It’s pretty much guaranteed Fear the Walking Dead‘s premiere will be compared to The Walking Dead‘s first episode. While the latter’s premiere gave birth to a juggernaut, Fear most likely will be unfavorably, and unfairly, judged in the long run. Each show has its own aim. And while the original show set out to paint a bleak and intimate horror, Fear seems to be focused on familial tragedy.
Since there’s such a hefty focus on family melodrama, and there’s a good chance it’ll be a recurring theme of the show moving forward, it’s going to make or break the series if not done well. This show’s going to take its time setting up the zombified world, so I hope the characters will be interesting enough to keep watching week to week.
Fear starts promising enough. Opening on Nick (Frank Dillane) post-drug induced coma in a dingy church, he’s the first character in the series to witness a zombie attack. Naturally, he assumes the woman in question is freaking out badly and runs into a passing car. This sets a pretty great direction for the rest of the episode since the account of the attack comes from an unreliable source. But while we all know there’s an apocalypse brewing, Nick’s mother Madison (Kim Dickens) and her second husband Travis (Cliff Curtis, who’s always hired to play a vaguely ethnic character) have their hands full trying to bring Nick back into the familial fold.
The only problem with this major addiction story is that we’ve seen it all before, and the same can be said for the entire episode overall. Don’t get me wrong, I don’t mind stories with a lot of set up, but it’s got to feel like it’s going somewhere. It’s pretty much a stretched out version of the first ten minutes you see in most zombie apocalypse films and at times it certainly comes off that way. But there’s certainly enough here to keep me attached as Nick’s story is pretty compelling. Sure it’s going to lead to the whole “withdrawal while zombies attack” or “need for a fix puts everyone at risk” plot contrivance, but focusing the story on an unhinged individual works wonders creatively. Take a look at the Summer’s biggest hit, Mr. Robot, for a better example of that. It certainly could work if done properly.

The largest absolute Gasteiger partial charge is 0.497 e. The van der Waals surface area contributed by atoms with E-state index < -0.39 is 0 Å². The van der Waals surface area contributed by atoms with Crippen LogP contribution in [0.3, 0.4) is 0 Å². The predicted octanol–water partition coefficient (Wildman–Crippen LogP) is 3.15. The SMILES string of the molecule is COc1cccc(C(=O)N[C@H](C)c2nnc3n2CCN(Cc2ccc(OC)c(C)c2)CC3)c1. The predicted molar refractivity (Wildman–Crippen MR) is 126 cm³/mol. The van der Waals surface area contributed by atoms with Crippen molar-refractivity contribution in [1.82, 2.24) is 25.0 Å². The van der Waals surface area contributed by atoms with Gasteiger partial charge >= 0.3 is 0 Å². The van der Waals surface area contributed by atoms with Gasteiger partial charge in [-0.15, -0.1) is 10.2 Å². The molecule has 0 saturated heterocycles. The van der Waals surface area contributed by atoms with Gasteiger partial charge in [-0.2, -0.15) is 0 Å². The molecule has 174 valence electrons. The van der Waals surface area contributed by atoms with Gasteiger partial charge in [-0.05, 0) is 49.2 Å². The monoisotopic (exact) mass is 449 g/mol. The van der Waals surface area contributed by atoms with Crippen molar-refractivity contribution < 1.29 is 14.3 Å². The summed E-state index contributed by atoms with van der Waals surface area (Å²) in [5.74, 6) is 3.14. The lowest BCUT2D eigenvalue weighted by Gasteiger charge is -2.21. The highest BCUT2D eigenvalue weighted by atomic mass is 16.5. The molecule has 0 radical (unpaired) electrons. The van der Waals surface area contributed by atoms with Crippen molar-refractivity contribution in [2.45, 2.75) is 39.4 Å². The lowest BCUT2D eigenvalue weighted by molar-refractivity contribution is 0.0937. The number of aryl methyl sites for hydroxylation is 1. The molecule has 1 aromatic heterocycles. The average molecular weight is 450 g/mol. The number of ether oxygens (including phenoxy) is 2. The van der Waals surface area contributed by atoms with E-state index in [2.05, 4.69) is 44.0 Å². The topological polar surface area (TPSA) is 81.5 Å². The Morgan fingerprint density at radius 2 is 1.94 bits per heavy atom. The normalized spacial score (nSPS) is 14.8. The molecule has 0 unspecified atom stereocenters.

As the show moves forward and focuses more on this family deals with the impending trauma, the skimpier plots will work themselves out. Nick’s sister Alycia is a well-off student on her way to college and to “escape” from her family’s troubles, but right now she’s focused on her boyfriend that’s gone mysteriously missing. I’m waiting for the inevitable “you ruined my life” fallout, but the longer the show keeps her in a stagnant role the worse it’ll be for all of us. In fact, the rest of the family gets eye to eye with the second zombie while she’s literally sent home. Treating women and minorities terribly was a conceit of the original series’ first couple of seasons, but since one of the problems worked itself out there, I’m hoping the same happens here. Then again, Madison’s entire plot is wrapped around her son. Soooo, I don’t really know what to think.
- There’s a “man vs. nature” speech lol
- Nick starts the show wearing a shirt no human being has ever worn ever.
- Speaking of Nick, Frank Dillane is the best actor of this whole thing. Having him at the show’s center will definitely do wonders for the rest of the cast.
- The urban setting will eventually lead to more Latinos, something the original show’s Atlanta setting never amounted to. I guess non-whites never made it to Georgia since they’re too busy dying all the time on that damn show.
- While I love Cliff Curtis, I don’t like how he’s become the go-to race guy. But at least his character is Maori, too.
- While fans will certainly miss the massive zombie attacks, the ones here are personal. That stings way more than a generic mass ever could.